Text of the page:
Global markets are rallying today on rumors about a possible IMF loan to Italy, vague plans about issuing "elite" euro-bonds but mostly as initial figures indicate that the US shopping season has started strongly.
Retailers saw sales for Black Friday increasing by some 17% to roughly $52.5bn. The 4-day sales period stretching from Thursday till Sunday lured shoppers to go bargain hunting. High-profile deals of LivingSocial Inc. and rare discounts at Apple (AAPL) stores all boosted sales.
In total some 226 million shoppers were hitting the streets, up 7% compared with last year. Average spending was up 9% to $399 a person.
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As if Black Friday was not enough to push consumer spending, Cyber Monday was introduced in 2005.
Consumers who were not able to do their shopping during the Black Friday period could now order more presents online at work on the Monday after the holiday weekend. Last year online sales on Cyber Monday breached the $1bn barrier for the first time. ComScore, expects sales of over $1.2bn for this year as consumers seek to take advantage of "free shipping" and steep discounts.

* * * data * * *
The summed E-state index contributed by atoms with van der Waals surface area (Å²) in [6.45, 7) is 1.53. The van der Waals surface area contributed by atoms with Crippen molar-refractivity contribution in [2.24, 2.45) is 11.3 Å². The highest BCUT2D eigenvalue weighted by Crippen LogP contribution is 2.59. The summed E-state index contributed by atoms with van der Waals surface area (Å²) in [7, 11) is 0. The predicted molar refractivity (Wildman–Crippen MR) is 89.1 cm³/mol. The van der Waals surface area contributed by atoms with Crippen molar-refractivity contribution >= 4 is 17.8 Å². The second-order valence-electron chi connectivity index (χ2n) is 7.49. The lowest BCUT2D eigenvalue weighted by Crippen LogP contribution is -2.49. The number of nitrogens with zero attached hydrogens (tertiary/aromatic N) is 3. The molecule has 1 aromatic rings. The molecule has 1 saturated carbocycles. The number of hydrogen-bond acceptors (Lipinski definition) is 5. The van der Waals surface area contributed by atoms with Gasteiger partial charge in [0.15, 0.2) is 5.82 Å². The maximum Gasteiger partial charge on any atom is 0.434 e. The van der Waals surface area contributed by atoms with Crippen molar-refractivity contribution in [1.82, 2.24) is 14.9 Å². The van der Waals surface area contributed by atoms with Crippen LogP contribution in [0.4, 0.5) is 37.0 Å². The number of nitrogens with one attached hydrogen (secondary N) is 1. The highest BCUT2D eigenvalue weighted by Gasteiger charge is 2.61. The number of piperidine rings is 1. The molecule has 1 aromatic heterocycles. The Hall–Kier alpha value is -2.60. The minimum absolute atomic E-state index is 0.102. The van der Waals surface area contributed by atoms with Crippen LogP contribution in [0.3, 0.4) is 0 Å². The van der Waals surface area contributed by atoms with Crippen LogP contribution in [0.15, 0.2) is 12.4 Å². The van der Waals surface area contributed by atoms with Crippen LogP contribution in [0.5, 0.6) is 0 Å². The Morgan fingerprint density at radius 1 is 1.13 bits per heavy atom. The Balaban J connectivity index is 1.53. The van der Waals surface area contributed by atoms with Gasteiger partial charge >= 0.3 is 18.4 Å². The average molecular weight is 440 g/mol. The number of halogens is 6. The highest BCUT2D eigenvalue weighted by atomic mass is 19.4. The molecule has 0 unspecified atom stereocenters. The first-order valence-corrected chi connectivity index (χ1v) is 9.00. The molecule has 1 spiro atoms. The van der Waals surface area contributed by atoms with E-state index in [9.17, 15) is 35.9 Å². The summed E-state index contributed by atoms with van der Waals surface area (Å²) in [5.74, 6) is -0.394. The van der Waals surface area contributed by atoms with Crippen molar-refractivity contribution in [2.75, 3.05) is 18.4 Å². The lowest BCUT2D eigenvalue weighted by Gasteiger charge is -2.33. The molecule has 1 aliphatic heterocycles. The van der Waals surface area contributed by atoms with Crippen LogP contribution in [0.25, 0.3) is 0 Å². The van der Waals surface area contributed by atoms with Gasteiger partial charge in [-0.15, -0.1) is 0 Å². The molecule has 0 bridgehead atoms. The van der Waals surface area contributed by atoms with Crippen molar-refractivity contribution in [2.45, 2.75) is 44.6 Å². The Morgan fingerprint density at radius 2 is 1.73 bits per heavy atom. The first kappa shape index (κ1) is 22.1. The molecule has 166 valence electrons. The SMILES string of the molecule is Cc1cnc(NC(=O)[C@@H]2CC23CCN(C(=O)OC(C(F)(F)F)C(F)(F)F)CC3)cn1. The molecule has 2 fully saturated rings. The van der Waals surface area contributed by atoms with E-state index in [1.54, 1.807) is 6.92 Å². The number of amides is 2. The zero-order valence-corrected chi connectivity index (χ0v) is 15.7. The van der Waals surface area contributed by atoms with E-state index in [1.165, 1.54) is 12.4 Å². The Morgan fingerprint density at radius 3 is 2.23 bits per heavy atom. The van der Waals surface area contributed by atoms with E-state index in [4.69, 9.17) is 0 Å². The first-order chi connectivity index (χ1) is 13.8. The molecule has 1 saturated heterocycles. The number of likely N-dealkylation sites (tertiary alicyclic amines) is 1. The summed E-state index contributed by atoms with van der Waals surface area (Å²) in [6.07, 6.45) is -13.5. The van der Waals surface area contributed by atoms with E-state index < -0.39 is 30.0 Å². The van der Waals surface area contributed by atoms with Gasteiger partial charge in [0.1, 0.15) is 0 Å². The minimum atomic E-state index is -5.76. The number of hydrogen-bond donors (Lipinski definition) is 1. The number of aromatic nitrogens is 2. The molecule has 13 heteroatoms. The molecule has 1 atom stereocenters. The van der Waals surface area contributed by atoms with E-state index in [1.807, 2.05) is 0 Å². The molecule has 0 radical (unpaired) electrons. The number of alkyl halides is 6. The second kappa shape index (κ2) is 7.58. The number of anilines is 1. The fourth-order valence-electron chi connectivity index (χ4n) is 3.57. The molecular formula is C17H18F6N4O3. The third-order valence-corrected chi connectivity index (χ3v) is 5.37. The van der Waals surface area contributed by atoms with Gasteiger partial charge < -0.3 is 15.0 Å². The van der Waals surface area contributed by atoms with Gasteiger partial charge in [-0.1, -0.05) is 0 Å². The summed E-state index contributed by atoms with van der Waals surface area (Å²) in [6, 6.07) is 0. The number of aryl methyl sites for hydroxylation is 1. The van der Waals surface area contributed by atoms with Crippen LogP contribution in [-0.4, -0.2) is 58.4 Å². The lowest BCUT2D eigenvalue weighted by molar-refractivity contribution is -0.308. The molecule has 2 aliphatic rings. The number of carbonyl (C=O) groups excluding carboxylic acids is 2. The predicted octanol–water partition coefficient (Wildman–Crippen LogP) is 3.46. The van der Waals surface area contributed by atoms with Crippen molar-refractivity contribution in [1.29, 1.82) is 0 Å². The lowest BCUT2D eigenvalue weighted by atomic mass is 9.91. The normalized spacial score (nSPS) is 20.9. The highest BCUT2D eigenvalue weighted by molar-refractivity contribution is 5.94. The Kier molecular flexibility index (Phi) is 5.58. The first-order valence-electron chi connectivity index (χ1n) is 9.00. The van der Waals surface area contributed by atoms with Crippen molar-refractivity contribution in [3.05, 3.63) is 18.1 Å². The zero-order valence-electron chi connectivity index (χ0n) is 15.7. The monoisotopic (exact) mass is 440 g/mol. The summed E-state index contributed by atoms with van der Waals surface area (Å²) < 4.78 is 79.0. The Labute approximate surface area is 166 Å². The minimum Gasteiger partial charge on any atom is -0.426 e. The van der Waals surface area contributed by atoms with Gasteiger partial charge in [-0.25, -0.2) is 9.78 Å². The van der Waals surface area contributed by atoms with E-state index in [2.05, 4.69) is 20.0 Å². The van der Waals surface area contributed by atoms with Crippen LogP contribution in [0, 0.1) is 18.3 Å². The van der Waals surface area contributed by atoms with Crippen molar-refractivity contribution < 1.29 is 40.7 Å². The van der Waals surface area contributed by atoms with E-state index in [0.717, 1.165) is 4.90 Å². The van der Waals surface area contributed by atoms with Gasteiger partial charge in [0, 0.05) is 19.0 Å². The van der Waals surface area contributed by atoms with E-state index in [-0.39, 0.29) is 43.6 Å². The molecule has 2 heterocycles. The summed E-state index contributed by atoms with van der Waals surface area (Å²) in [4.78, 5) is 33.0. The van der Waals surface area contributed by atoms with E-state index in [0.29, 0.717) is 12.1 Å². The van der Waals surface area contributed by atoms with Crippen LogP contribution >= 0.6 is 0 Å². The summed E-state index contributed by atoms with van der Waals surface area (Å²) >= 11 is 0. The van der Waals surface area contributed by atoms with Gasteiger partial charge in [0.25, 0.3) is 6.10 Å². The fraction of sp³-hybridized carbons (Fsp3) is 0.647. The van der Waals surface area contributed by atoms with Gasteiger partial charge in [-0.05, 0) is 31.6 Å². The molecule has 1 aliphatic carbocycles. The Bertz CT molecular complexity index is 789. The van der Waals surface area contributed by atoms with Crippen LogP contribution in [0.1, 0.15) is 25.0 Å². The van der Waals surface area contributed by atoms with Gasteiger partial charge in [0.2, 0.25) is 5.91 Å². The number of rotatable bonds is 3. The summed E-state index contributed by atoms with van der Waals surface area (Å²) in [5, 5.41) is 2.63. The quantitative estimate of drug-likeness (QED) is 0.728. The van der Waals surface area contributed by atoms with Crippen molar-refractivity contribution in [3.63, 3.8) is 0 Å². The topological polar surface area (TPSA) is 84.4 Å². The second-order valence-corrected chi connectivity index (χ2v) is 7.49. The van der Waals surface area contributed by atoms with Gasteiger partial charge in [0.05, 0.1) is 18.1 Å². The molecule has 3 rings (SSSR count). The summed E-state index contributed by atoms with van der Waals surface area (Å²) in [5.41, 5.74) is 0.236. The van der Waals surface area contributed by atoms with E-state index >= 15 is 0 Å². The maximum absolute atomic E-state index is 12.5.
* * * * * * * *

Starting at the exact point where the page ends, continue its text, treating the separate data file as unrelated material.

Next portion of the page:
Retailers leading the market
While Cyber Monday already prolonged the Black Friday holiday season, some retailers go a step further and continue to offer special deals for the remainder of the week in order to stretch the holiday season as long as possible.
The encouraging initial sales data is pushing retailers higher on Wall Street.
Amazon.com (AMZN) is up 5% after announcing it sold four times more Kindles compared with last year. Electronic Arts (ERTS) was up some 8% after CITI upgraded the stock and sales data indicated strong demand for video games.
Some analysts say initial sales are important as they provide a lot of valuable inventory management information for retailers heading into the holiday season. A few others are worried about having such steep discounts so early in the season, wondering whether discounts are masking the true situation in which many traditional retailers find themselves as they have to compete with their online counterparts.